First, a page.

There's a whole lot more color in that bucket of sand than you think

Science Friday
Sand found in Calumet, in Michigan’s Upper Peninsula

Sand found in Calumet, in Michigan’s Upper Peninsula. The pistachio-green grain in the center is epidote, and its blue-green neighbor is diopside. The rounded grain right-of-center is colored pink with copper. The clear grains are quartz; some are incredibly rounded. Magnified 125 times.

Gary Greenberg/The Secrets of Sand

Retired biologist Gary Greenberg doesn’t receive regular letters or postcards in the mail from his fans or friends.

“I have thousands of bottles of sand that people have sent me,” Greenberg says.

This peculiar fan mail is related to Greenberg’s current passion: photographing grains of sand under 3D microscopes. When he first moved to Maui 11 years ago, “I came here really with myself and with my microscope, and I noticed there was a lot of sand around, so I started taking pictures,” he says. “Every time I look at sand, it’s still a surprise and incredibly beautiful.”

Greenberg’s photographs — published in two books and on his website — reveal the vast variety of sand grains that can be found all over the world, magnified dozens or even hundreds of times. Browsing through his work, you can see fine details in sea urchin spines ranging from purple to green; the smooth textures of spheroidal ooids; hollow shells left behind by protozoa; common quartz crystals found on continental beaches; and plenty of other colorful and bizarre-looking granules.

“It’s amazing how completely different any beach [sand] is,” Greenberg says. “I see sand as nature’s tiny sculptures and how environments can sculpt these little works of art in different ways.”

Array of sand grains

This intriguing array of sand grains reflects the diversity of marine life in the ocean around Maui as well as the volcanic origin of the island. At the center is a tiny piece of glass. Above is a caramel colored fragment of a bryozoan, an aquatic animal that lives on coral reefs; two other bryozoan fragments are in the lower right. The three-pronged glassy spicule was once part of the internal skeletal support of a sponge. The chartreuse and tan rods are spines from different varieties of sea urchins. The rectangular fragment second from the top on the left-hand side is from a sea-urchin shell. Numerous forams— relatives of single-celled amoebae—are also pictured here: the chambered spiral on the top row, the yellowish disc near the center, and the shell-like brown and yellow spirals. The red and brown particles are polished fragments of volcanic rock. Magnified 125 times.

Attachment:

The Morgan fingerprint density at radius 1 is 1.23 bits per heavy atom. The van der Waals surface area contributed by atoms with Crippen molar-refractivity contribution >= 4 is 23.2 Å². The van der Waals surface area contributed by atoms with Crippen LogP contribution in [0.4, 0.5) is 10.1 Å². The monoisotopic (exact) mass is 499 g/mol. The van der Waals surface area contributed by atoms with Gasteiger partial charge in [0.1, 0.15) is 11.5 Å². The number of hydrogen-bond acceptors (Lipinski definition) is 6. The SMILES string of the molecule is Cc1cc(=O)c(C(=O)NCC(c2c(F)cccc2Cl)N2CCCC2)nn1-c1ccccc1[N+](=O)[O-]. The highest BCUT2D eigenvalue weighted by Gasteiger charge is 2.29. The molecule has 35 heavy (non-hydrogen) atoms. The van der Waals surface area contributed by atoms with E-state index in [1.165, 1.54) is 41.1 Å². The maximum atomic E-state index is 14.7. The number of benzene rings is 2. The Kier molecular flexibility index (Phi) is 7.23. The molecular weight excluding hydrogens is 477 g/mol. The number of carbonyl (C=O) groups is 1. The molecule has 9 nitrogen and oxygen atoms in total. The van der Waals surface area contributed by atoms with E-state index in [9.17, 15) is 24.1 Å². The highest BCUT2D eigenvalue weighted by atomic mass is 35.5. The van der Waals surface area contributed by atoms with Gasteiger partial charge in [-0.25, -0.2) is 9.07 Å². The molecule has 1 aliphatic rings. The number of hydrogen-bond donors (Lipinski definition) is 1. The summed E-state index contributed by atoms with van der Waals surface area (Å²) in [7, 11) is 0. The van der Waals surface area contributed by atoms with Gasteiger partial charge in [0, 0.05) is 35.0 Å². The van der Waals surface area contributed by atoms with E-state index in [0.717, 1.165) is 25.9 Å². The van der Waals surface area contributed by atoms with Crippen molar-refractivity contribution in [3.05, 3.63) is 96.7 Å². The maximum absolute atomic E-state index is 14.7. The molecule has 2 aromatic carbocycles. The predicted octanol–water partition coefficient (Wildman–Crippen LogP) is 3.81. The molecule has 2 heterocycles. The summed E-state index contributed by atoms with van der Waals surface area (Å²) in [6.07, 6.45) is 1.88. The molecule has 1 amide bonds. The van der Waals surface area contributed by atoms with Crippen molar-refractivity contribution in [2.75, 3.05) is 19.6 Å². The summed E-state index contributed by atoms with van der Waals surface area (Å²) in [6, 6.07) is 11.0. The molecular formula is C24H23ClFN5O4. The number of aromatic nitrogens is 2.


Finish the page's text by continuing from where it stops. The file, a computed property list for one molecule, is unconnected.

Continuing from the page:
Gary Greenberg/The Secrets of Sand

According to Greenberg, there are two major categories of sand, based on its origin: mineral or biological. “The majority of continental sand is quartz crystal,” he says. Quartz crystal is the hardest of the minerals found in granite rock — which makes up most of the continental mass on the planet—and so it endures over time as softer minerals erode. (Islands, by the way, are generally made of basalt rock, which comes from lava.)

Meanwhile, a lot of biological sand is comprised of calcium carbonate, which composes shells, sea urchin spines, coral, foraminifera, diatoms, sponge spicules and other hard bits from animal bodies, Greenberg says.

But of all the samples he’s explored, the sand that Greenberg considers most fascinating is otherworldly: It came from the moon, courtesy of NASA.

“The moon sand was the most amazing sand that I’ve looked at,” Greenberg says. Lunar sand is made of minerals also found on Earth, but because there’s no atmosphere, liquid water, or wind, “there’s no traditional or conventional way in which [moon] sand erodes,” he says, so it looks “very, very different” than anything found on our planet.

Moon sand

Moon sand collected from the Sea of Tranquility. Magnified 520 times.


Gary Greenberg/The Secrets of Sand

Greenberg estimates that the crystal in the photo above formed on the moon somewhere around four billion years ago. “If there was a crystal like that on Earth four billion years ago,” he says, “it would have completely eroded away.”

In studying the lunar granule, he noticed dark, track-like markings, but their origin remains a mystery. “The first time I saw [them], I said, that looks like bacterial tracks — bacteria can eat their way through grains of sand,” Greenberg explains. “But, of course, there’s no bacteria on the moon, so it’s unlikely that’s what it is.” He believes that the tracks might have come from high-energy particles from the sun striking through the crystal.

Greenberg analyzes sand grains using 3D microscopes he’s developed himself since the 1990s. Using computer algorithms and more complex lighting, these microscopes can produce images that have better resolution and depth of field than earlier models, he says. He brought one of the first 3D microscopes to the commercial market, and continues to build 3D imaging platforms.

For now, he plans to keep his lens focused primarily on sand. He’s only gone through about half of the vials sent by fans, he says, and they keep on coming.

This story was first published by Science Friday with Ira Flatow.

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